Sharing my guest post on ReadingGroupGuides. com . . .
For the past year, I’ve visited book groups all over the East Coast, and I have come to the conclusion there are two basic types: Those who drink, and those who don’t. The difference is apparent as soon as I walk up the driveway: if they’re drinking, I hear laughter. Voices talking over one another. Sometimes, outright mirth. And if they’re not drinking, it’s eerily quiet. Low-pitched conversation, a teakettle on the verge of whistling, the rhythm of a hand-crafted rocking chair. (Of course, you don’t expect to find any reading group, even a group of longtime friends, drinking at 11am on a Tuesday. But I did, once – and I will forever remember them as “The Bloody Marys.” It was fun—a little scary, but fun. Any other brunches-gone-wild out there?)
Though I’ve had lively, inspiring conversations and debates with groups at libraries, community centers, country clubs, nursing homes and private homes over tea and muffins – and god knows I prefer travelling long distances during the day-- I confess the evening drinkers are kind of a guilty pleasure. Because they’re not afraid to talk. Since Standing Still is about fear, paranoia, and a rocky marriage, I’ve been told funny anecdotes about panic attacks on bridges and airplanes. I’ve heard heartbreaking memories of stalkers and break-ins and husbands leading double lives. My next novel, The Bird House, is about family secrets, and people have told me amazing tales they uncovered about their own families.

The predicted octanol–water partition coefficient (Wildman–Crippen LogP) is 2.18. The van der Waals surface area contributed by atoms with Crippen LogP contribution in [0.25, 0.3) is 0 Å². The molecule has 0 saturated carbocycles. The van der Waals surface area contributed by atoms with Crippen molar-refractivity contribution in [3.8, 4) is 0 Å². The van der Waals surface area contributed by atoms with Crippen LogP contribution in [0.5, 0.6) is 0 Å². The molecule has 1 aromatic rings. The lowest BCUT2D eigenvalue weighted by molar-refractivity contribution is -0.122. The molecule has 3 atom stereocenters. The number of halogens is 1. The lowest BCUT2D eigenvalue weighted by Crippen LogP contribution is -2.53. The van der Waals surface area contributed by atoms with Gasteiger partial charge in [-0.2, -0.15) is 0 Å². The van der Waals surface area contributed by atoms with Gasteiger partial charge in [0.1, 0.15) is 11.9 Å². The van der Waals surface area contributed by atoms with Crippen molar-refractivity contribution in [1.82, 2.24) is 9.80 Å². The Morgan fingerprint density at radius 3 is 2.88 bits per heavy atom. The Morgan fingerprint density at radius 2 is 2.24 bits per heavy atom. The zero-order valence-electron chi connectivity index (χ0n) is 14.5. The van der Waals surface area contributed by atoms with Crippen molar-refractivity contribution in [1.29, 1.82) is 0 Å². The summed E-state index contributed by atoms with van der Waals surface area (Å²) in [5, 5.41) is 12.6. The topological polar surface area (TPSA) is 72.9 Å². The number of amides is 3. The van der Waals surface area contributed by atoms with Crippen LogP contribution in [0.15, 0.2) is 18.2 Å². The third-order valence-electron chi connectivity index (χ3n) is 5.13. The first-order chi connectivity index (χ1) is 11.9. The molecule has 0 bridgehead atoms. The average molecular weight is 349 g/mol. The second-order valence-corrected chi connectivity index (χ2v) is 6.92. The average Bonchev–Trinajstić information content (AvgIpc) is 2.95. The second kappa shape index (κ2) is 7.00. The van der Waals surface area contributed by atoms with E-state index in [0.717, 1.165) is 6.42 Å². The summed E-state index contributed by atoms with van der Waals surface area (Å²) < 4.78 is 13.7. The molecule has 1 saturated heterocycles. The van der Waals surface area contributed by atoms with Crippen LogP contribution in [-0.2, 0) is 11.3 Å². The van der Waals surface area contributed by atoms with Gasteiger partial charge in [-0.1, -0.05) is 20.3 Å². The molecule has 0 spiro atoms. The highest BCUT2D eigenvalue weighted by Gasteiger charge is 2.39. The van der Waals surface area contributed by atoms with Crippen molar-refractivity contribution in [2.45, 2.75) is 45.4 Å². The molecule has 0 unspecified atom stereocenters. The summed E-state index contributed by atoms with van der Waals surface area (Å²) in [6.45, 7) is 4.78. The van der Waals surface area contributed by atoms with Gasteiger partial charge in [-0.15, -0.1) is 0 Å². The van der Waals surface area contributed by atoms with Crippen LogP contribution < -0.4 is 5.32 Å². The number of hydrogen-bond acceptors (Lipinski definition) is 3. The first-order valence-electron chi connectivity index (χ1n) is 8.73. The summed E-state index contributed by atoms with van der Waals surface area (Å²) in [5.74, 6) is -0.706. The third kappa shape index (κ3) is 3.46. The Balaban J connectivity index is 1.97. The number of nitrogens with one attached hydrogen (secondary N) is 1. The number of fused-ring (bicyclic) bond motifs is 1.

Occasionally, wine flowing like it does, somebody says something so, ahem, honest it makes the host cringe. (Oh, you know it happens –let’s hear your confessions!) I’ve been chastised for my use of “lie” and “lay” and told my author photo looks like Stevie Wonder. One woman said me she didn’t like my main character but really liked me – but thought I should stop wearing glasses and put on a little more eye makeup.
All things considered, it’s still one of the benefits of visiting reading groups I never anticipated: That people would not only allow me to speak, but allow me to listen. What an honor—even when they’re ever-so-slightly slurring their words.